Respectfully, you did not answer my questions which are:


-If the comments do not represent the Sinclair Broadcast Group, whose views do they represent?


-Does SBG have a view on the teargassing incident?  


-Do I take from this that when Boris appears he is speaking only for himself, even though it is a segment mandatory to be aired on all Sinclair stations?


-How would the viewer know when it is a SBG-backed stance? 


I am certainly willing to use your statement but I will also be showing the questions I asked and you didn’t answer.


I wish we didn’t have to do that.

Ford responded, "I feel our statements have been very clear that these are Boris’s views. I don’t understand the other questions."

The key ethics issue involved in this flare-up is not whether Sinclair TV stations should offer conservative commentary on news events. There is plenty of legitimate disagreement about how much force is justified at the border as there was when border agents fired tear gas at migrants trying to cross the border during the Obama administration. There is nothing wrong with Sinclair's stated intent to offer a range of voices seldom heard in local news. Sinclair says it felt no need to have an equally-weighted liberal commentator to Epshteyn since, the company said, that view is more widely spread in media. Sinclair says its commentaries were just filling a gap in missing voices on local TV.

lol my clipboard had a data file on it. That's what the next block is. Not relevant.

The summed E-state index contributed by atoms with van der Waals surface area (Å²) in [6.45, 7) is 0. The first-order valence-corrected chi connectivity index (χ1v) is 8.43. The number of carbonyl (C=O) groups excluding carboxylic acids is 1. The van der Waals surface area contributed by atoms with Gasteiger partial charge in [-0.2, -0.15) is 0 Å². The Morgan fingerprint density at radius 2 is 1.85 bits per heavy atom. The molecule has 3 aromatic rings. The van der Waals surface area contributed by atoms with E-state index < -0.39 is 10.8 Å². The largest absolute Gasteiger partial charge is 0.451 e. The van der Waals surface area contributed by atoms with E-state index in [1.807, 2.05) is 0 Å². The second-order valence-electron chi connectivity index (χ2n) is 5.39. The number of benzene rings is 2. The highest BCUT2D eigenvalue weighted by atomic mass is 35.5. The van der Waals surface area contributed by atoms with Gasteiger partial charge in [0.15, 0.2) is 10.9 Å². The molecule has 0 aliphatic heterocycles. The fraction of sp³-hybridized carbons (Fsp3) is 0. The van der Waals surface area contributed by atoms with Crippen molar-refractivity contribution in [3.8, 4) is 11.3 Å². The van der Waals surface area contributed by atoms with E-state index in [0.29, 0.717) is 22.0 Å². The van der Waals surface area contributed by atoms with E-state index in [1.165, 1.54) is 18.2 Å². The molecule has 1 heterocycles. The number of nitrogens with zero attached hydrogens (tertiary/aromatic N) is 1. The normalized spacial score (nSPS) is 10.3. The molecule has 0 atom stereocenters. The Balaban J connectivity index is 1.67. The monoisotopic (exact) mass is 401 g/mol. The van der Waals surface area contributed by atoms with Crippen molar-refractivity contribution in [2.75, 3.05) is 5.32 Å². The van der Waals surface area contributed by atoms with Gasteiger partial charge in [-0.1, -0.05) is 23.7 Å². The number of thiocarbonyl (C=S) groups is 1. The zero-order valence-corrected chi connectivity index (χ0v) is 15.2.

If corporate bosses force its local stations to run a commentary that always comes from the same political spectrum time after time, is it plausible to believe the commentary does not reflect the company's position?   

The public, I believe, has the capacity to discern opinion from news content if it is clearly labeled. Sinclair should have learned from the last time it was in the spotlight when it forced local TV anchors to read the corporate commentary about "fake news." Then, as now, the controversy was not about the separation of news and commentary. The key issue in that incident is the lack of clarity about whose views were being voiced: was it the local anchors, the local station, or corporate? 

The answer then was "corporate" but the commentary didn't say that.

Sinclair believes that calling Boris' segment "commentary" should be clear enough that he alone is responsible for what he says. It's not. Say more. Go for clarity and transparency.

This is an easy fix that everyone can learn from. If Sinclair is dedicated to providing a conservative opinion on the news of the day, before and after the Boris commentaries air they should say, "This conservative viewpoint commentary is Boris' alone and is not intended to reflect the views of this station or Sinclair Broadcast Group." But then, if the group does not agree with the commentary, why run it, unopposed, on all of its TV stations and offer Epshteyn his own commentary page on its station's websites?

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Al Tompkins is one of America's most requested broadcast journalism and multimedia teachers and coaches. After nearly 30 years working as a reporter, photojournalist, producer,…
Al Tompkins